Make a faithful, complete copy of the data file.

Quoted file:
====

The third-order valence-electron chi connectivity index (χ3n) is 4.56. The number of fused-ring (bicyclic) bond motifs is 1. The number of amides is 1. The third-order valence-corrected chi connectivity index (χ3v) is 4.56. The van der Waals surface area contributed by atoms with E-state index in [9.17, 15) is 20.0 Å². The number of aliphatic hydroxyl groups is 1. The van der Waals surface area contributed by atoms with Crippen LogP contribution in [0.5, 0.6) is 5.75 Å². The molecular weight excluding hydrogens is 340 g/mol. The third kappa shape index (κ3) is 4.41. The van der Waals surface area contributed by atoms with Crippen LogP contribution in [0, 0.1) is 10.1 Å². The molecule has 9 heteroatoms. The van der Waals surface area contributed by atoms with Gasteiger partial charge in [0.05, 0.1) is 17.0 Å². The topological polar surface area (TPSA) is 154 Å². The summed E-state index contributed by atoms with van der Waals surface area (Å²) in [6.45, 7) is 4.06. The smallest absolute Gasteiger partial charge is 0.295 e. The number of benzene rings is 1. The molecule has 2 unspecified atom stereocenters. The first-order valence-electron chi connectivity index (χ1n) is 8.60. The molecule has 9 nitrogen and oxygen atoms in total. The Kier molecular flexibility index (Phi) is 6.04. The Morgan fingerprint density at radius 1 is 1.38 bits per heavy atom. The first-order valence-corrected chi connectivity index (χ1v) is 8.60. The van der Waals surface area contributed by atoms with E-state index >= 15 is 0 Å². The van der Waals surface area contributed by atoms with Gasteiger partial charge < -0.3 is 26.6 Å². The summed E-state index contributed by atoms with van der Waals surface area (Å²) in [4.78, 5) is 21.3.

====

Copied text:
The third-order valence-electron chi connectivity index (χ3n) is 4.56. The number of fused-ring (bicyclic) bond motifs is 1. The number of amides is 1. The third-order valence-corrected chi connectivity index (χ3v) is 4.56. The van der Waals surface area contributed by atoms with E-state index in [9.17, 15) is 20.0 Å². The number of aliphatic hydroxyl groups is 1. The van der Waals surface area contributed by atoms with Crippen LogP contribution in [0.5, 0.6) is 5.75 Å². The molecular weight excluding hydrogens is 340 g/mol. The third kappa shape index (κ3) is 4.41. The van der Waals surface area contributed by atoms with Crippen LogP contribution in [0, 0.1) is 10.1 Å². The molecule has 9 heteroatoms. The van der Waals surface area contributed by atoms with Gasteiger partial charge in [0.05, 0.1) is 17.0 Å². The topological polar surface area (TPSA) is 154 Å². The summed E-state index contributed by atoms with van der Waals surface area (Å²) in [6.45, 7) is 4.06. The smallest absolute Gasteiger partial charge is 0.295 e. The number of benzene rings is 1. The molecule has 2 unspecified atom stereocenters. The first-order valence-electron chi connectivity index (χ1n) is 8.60. The molecule has 9 nitrogen and oxygen atoms in total. The Kier molecular flexibility index (Phi) is 6.04. The Morgan fingerprint density at radius 1 is 1.38 bits per heavy atom. The first-order valence-corrected chi connectivity index (χ1v) is 8.60. The van der Waals surface area contributed by atoms with E-state index >= 15 is 0 Å². The van der Waals surface area contributed by atoms with Gasteiger partial charge < -0.3 is 26.6 Å². The summed E-state index contributed by atoms with van der Waals surface area (Å²) in [4.78, 5) is 21.3.